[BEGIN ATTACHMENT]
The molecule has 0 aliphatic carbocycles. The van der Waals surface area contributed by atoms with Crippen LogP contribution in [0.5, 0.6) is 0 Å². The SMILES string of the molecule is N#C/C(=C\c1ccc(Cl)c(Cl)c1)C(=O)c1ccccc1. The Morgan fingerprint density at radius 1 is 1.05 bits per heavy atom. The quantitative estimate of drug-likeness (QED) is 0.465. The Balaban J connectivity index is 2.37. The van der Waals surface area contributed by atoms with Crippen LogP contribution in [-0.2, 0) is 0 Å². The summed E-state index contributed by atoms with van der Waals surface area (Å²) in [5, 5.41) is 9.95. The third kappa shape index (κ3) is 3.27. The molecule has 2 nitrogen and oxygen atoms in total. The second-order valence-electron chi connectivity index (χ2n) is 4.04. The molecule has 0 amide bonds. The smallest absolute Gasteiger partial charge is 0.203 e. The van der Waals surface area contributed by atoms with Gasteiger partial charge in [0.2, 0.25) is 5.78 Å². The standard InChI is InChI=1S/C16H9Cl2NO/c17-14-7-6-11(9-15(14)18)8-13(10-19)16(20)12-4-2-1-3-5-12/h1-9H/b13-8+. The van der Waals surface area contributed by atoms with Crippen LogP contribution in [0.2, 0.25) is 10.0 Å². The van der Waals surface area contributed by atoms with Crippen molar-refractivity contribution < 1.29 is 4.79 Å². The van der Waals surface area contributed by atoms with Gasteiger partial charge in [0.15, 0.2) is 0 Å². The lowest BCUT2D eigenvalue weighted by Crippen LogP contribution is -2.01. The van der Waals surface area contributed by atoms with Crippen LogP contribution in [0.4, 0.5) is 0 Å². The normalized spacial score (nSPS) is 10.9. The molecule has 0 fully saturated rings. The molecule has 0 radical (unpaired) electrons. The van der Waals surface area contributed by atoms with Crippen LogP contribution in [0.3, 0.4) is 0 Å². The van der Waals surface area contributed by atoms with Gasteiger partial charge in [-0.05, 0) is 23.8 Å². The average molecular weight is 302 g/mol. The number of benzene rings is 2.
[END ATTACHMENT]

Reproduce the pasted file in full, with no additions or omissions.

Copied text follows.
The molecule has 0 aliphatic carbocycles. The van der Waals surface area contributed by atoms with Crippen LogP contribution in [0.5, 0.6) is 0 Å². The SMILES string of the molecule is N#C/C(=C\c1ccc(Cl)c(Cl)c1)C(=O)c1ccccc1. The Morgan fingerprint density at radius 1 is 1.05 bits per heavy atom. The quantitative estimate of drug-likeness (QED) is 0.465. The Balaban J connectivity index is 2.37. The van der Waals surface area contributed by atoms with Crippen LogP contribution in [-0.2, 0) is 0 Å². The summed E-state index contributed by atoms with van der Waals surface area (Å²) in [5, 5.41) is 9.95. The third kappa shape index (κ3) is 3.27. The molecule has 2 nitrogen and oxygen atoms in total. The second-order valence-electron chi connectivity index (χ2n) is 4.04. The molecule has 0 amide bonds. The smallest absolute Gasteiger partial charge is 0.203 e. The van der Waals surface area contributed by atoms with Gasteiger partial charge in [0.2, 0.25) is 5.78 Å². The standard InChI is InChI=1S/C16H9Cl2NO/c17-14-7-6-11(9-15(14)18)8-13(10-19)16(20)12-4-2-1-3-5-12/h1-9H/b13-8+. The van der Waals surface area contributed by atoms with Crippen LogP contribution in [0.2, 0.25) is 10.0 Å². The van der Waals surface area contributed by atoms with Crippen molar-refractivity contribution < 1.29 is 4.79 Å². The van der Waals surface area contributed by atoms with Gasteiger partial charge in [0.15, 0.2) is 0 Å². The lowest BCUT2D eigenvalue weighted by Crippen LogP contribution is -2.01. The van der Waals surface area contributed by atoms with Crippen LogP contribution in [0.4, 0.5) is 0 Å². The normalized spacial score (nSPS) is 10.9. The molecule has 0 fully saturated rings. The molecule has 0 radical (unpaired) electrons. The van der Waals surface area contributed by atoms with Crippen LogP contribution in [0.3, 0.4) is 0 Å². The van der Waals surface area contributed by atoms with Gasteiger partial charge in [-0.05, 0) is 23.8 Å². The average molecular weight is 302 g/mol. The number of benzene rings is 2.